Typology of non-Disney worksEdit
The vagaries of contractual copyrights means that although Disney retains ownership of most characters created in stories they produced, independent publishers, individual authors or other companies sometimes end up owning the rights to a "portion" of the Disney Comics Universe, enabling them to create further stories which were established by the earlier tale to take place in the Prime Universe, and remain implicitly so despite not including other, better-known elements of the Disney Comics Universe.
The historically best-known example of this phenomenon is the continuing adventures of Oswald Rabbit. Created by Disney's team of animators in direct continuity with the earlier Alice Comedies cartoon series, and sharing with it the character of recurring antagonist Peg-Leg Pete (who would go on to make the jump to Mickey Mouse), the series and character were, however, not owned by Disney. As such, following a dispute with the producers, Disney lost all right to the character of Oswald, though they would be bought back decades later in the 2000's, leading to Oswald and mainstream Disney lore's epic "reunion" in Epic Mickey (2010).
Thus, during the years he was owned by Universal Pictures and later Walter Lantz Productions, the character of Oswald was featured in countless cartoons, comics and tie-in products. Although not permitted to feature any other elements of the developing Disney universe (from Mickey Mouse to Scrooge McDuck), these stories were not meant as anything but the continuing adventures of the same Oswald who started out in Disney's Trolley Trouble, thus being implicitly set in the Prime Universe still.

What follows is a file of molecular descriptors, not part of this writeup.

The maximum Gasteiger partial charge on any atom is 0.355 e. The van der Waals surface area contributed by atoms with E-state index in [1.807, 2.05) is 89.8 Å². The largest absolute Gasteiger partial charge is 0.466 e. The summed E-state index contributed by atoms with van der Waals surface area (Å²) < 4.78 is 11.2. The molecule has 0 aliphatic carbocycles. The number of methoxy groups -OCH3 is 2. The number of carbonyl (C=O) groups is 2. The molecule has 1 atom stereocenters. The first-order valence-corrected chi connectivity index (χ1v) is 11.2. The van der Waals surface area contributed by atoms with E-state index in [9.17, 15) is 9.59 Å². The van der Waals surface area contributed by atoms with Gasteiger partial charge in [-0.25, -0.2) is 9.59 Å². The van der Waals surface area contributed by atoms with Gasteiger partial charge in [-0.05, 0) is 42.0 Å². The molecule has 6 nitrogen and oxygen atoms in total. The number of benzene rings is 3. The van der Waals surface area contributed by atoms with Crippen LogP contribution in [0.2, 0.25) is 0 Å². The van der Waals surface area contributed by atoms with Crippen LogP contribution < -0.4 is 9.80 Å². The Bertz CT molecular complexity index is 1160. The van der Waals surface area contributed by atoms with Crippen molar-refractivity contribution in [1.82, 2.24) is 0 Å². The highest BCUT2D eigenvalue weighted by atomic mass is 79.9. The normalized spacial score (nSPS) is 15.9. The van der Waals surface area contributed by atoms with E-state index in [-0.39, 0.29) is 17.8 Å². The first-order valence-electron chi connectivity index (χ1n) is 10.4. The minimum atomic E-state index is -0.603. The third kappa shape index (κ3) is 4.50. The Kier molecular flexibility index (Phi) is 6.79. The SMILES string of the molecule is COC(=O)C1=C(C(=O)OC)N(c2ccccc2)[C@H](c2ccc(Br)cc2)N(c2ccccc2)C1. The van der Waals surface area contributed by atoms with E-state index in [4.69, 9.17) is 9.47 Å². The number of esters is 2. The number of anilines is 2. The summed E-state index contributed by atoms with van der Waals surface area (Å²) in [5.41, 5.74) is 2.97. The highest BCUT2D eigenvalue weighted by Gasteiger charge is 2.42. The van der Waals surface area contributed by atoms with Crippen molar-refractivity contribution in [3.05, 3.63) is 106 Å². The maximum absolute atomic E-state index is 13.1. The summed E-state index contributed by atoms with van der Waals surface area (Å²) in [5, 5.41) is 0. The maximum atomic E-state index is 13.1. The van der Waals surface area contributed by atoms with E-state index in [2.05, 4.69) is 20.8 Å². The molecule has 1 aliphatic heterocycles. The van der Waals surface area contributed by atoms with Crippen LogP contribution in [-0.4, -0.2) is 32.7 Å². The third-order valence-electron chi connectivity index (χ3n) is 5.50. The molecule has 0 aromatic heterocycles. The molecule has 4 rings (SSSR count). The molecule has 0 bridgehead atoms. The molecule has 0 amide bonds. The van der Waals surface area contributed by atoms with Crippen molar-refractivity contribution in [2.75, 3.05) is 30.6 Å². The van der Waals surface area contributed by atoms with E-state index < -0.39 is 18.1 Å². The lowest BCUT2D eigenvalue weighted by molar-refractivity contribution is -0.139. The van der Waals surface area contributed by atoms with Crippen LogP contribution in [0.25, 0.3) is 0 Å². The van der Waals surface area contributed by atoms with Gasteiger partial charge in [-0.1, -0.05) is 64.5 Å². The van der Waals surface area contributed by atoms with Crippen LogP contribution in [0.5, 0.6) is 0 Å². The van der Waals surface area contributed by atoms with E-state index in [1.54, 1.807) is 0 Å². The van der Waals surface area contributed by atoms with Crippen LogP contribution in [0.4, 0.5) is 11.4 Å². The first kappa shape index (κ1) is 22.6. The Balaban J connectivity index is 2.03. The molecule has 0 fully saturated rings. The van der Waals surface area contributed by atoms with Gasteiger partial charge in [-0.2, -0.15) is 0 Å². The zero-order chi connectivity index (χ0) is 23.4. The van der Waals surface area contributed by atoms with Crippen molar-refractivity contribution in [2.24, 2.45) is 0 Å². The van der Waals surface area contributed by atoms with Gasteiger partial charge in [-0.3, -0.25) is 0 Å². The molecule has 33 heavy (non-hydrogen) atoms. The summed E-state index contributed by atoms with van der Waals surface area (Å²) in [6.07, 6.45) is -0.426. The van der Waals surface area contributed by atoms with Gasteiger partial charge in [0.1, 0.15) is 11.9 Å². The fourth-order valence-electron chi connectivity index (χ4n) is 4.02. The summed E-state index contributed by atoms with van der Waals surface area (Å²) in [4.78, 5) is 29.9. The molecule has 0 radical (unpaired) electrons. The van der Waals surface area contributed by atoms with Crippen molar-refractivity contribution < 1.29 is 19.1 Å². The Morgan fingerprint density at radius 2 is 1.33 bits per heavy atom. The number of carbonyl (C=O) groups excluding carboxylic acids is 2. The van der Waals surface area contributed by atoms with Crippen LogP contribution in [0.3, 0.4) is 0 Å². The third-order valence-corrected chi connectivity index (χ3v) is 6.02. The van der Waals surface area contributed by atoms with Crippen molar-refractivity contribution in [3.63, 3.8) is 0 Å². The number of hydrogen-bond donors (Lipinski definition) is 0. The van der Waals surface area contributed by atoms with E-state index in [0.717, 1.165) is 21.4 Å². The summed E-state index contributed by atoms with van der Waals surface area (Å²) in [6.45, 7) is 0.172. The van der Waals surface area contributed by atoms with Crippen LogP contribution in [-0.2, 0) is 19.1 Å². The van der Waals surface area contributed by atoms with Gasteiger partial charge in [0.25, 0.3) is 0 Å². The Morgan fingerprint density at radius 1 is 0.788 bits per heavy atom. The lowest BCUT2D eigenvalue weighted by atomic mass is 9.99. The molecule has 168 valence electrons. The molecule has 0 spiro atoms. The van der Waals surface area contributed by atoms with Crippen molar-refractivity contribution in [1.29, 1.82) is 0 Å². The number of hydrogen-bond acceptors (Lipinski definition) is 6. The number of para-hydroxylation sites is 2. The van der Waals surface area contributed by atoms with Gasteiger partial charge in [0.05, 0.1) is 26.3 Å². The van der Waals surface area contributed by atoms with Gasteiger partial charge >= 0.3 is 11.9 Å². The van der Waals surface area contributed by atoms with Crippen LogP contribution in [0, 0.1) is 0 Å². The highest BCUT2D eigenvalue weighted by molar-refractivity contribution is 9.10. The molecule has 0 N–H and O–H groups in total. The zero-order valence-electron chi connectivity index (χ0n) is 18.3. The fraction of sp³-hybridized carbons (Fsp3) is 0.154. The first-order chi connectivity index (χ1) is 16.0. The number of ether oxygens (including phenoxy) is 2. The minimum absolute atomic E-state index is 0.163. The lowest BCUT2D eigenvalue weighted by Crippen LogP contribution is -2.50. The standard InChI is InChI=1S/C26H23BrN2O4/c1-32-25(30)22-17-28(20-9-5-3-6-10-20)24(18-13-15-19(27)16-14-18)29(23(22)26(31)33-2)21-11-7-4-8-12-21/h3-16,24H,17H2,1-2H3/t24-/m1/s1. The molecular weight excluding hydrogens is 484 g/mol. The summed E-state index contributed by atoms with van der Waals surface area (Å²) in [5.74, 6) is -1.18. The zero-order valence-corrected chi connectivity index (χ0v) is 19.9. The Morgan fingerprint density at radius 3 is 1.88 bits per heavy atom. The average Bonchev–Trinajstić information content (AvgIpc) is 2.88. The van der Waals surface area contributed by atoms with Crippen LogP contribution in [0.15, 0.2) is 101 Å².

Another case where large swathes of works not created under the aegis of, or even currently owned by, the Walt Disney Company, come to be seen as being set in the Prime Universe is through crossovers. When, as a unique "stunt", the Walt Disney Company or one of its representatives works out a deal with another copyright-holder to have Donald, Mickey or some other eminently Prime Universe character meet the cast of an unrelated fictional series, this is usually down as a special universe-breaking circumstance. However, it is sometimes the case that the crossover instead implies, or outright states, that the characters from the Disney and non-Disney series inhabit the same universe, with only geographical distance usually preventing them from meeting.
For example, the story Melting Pot, by Vicar, was created in tandem with Albert-René Productions and featured the meeting of Donald Duck and Asterix, with Donald crashing Gyro Gearloose's Time Machine in 1st century B.C. Gaul and naturally coming across Asterix and his friends. Especially combined with other allusions back and forth between Asterix and Disney comics in other stories, this is enough for this Wiki to deem that the Asterix franchise as a whole is part of the history of the Earth inhabited by Donald Duck in the modern day. We consequently cover Asterix media.
On the WikiEdit
With there not being any truly official Disney Comics canon, it is the $crooge McDuck Wiki's aim to present a wide selection of sources and data, and allow readers to pick and choose as they wish for the purposes of building their own headcanon universe.
Out of respect for the large numbers of headcanon-builders who would reject the conclusions of the Wiki when it comes to spin-offs and crossovers, information on this Wiki which is sourced to a non-Disney source will be marked out by the following tag: [NON-DISNEY], alongside the ordinary footnotes — allowing the reader to tell which information comes from a non-Disney source with a quick scan.